Alimony Lawyers Helping Clients Explore Options in Westborough
Alimony (also called Spousal Support) refers to court-ordered payments of a predetermined amount that are awarded to a spouse or former spouse during and after a divorce. The object of alimony is to continue the quality of life or preserve financial stability equally as it was during the marriage. Alimony can be awarded to either partner but is set up to allow the spouse who makes a lower income (or no income) to remain financially stable. There are several factors that go into calculating what an alimony payment will be. Some of these factors are; the length of the marriage, the ages of the spouses, the gross income of both parties, their health, and their way of life throughout the marriage. Call the Westborough offices of O’Connor Family Law at (774) 315-4220 to find out more about alimony in your particular case.
Is All Alimony the Same?
There are actually four different types of alimony that can be awarded.
General-term alimony is paid regularly to an ex-spouse who was financially dependent on their spouse during their marriage. Typically this is calculated based on the length of the marriage, and the term of the payments is determined this way as well. Generally speaking, the longer the marriage, the longer the term of payments is set to continue to support the ex-spouse.
Reimbursement Alimony can be set up in either a one-time payment or periodic payments and is generally issued to reimburse the spouse for money spent during the marriage to allow their spouse to finish training/college or to support them when they were unable to work.
Transitional Alimony is also set up as a one-time payment or several periodic payments to ensure that the spouse receiving the alimony is able to transition into their new lifestyle or location as a result of the divorce.
Rehabilitative Alimony is support paid to an ex-spouse for a set period of time with the expectation that the ex-spouse will be able to support themselves in time.
When Does Alimony End?
Alimony payments cease upon the death of one or the other spouses, or if the spouse receiving the alimony payments remarries, or the spouse paying the alimony reaches “full retirement age.” In some cases, there can be an extension if there’s a good reason. Filing a Complaint for Modification would be your next step at this juncture, although this does not guarantee an extension.
Another aspect to keep in mind is in the event that “general term” or “rehabilitative” alimony is awarded, a judge may decide to modify the length of the payments or the amounts if there is good reason to do so. Some of these situations may arise where the spouse isn’t able to support themselves due to the ex-spouse abusing them physically or mentally, or if the spouse that is paying has been required to provide life insurance for the ex-spouse, if either party is elderly, has a chronic illness, or other unusual health circumstances, and also each parties tax consequences are considered, and if good reason is found, the judge may decide to modify either the length or the amount awarded in these cases.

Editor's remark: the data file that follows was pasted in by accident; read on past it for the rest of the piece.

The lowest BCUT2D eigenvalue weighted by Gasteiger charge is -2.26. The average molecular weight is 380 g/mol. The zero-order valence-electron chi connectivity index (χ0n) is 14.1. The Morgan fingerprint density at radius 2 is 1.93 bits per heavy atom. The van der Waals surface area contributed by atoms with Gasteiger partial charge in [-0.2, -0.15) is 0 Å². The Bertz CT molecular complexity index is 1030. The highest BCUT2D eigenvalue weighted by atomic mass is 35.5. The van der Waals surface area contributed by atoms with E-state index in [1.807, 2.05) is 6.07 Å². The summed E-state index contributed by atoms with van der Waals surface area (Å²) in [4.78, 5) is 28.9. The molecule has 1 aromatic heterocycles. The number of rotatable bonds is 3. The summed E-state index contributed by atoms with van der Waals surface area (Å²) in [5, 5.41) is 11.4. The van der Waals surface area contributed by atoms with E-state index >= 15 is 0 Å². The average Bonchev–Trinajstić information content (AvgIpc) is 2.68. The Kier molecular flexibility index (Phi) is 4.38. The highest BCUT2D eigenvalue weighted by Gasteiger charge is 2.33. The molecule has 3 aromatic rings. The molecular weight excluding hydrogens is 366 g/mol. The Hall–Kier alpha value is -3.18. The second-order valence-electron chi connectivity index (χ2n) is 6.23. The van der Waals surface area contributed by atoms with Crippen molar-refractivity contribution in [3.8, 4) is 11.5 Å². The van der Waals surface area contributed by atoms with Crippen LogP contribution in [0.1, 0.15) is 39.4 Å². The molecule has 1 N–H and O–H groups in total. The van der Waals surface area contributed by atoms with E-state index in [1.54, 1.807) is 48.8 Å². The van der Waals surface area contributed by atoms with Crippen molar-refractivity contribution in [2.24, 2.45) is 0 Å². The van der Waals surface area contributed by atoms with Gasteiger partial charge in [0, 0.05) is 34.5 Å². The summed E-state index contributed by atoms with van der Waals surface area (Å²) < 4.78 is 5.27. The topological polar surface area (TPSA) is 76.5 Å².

General Term alimony can also be reduced, suspended, or terminated if the spouse receiving the payments cohabitates with another party for a continuous period of at least three months.
No two situations are alike, and consulting an experienced attorney to help you determine what is best or to be expected in your unique situation is of great benefit to you during this process.
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How Long Can I Expect to Receive/Pay Alimony?
With Reimbursement, Transitional, or Rehabilitative Alimony, the set payments and schedule are based on several factors but not specifically calculated based on the length of the marriage. General-term alimony is specifically based on the length of the marriage and sets limits as to how much you can request or how long you will need to pay, except in the case of marriages that last longer than 20 years, in which case the length of time alimony must be paid is up to the judge.
For marriages that last five years or less, the ex-spouse can’t receive alimony for a period greater than 50% of the number of months that you were married. As an example, if you were married for 24 months, you couldn’t request alimony payments that lasted longer than 12 months.
For marriages that last 10 years or less, you can’t receive alimony for a period greater than 60% of the months spent married in payments received.
For marriages that last 15 years or less, you can’t receive alimony for a period greater than 70% of the months spent married in payments received.
For marriages that last 20 years or less, you can’t receive alimony for a period greater than 80% of the months spent married in payments received.
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